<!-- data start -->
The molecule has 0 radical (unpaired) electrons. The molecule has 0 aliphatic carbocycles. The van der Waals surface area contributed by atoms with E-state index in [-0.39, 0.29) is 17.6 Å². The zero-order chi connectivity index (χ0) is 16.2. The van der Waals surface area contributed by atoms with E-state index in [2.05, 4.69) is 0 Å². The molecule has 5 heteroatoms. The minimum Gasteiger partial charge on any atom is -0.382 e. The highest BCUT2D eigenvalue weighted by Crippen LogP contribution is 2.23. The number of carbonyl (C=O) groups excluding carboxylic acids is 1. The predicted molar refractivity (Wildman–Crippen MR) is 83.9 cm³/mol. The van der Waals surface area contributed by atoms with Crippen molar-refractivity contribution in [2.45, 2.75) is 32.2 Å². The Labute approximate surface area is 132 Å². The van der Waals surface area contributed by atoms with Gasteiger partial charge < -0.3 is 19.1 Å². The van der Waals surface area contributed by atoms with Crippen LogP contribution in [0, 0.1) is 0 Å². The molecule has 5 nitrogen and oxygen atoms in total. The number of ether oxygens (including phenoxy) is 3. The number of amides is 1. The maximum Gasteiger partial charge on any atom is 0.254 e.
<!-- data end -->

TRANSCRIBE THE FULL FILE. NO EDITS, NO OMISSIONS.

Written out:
The molecule has 0 radical (unpaired) electrons. The molecule has 0 aliphatic carbocycles. The van der Waals surface area contributed by atoms with E-state index in [-0.39, 0.29) is 17.6 Å². The zero-order chi connectivity index (χ0) is 16.2. The van der Waals surface area contributed by atoms with E-state index in [2.05, 4.69) is 0 Å². The molecule has 5 heteroatoms. The minimum Gasteiger partial charge on any atom is -0.382 e. The highest BCUT2D eigenvalue weighted by Crippen LogP contribution is 2.23. The number of carbonyl (C=O) groups excluding carboxylic acids is 1. The predicted molar refractivity (Wildman–Crippen MR) is 83.9 cm³/mol. The van der Waals surface area contributed by atoms with Crippen molar-refractivity contribution in [2.45, 2.75) is 32.2 Å². The Labute approximate surface area is 132 Å². The van der Waals surface area contributed by atoms with Gasteiger partial charge < -0.3 is 19.1 Å². The van der Waals surface area contributed by atoms with Crippen LogP contribution in [0, 0.1) is 0 Å². The molecule has 5 nitrogen and oxygen atoms in total. The number of ether oxygens (including phenoxy) is 3. The number of amides is 1. The maximum Gasteiger partial charge on any atom is 0.254 e.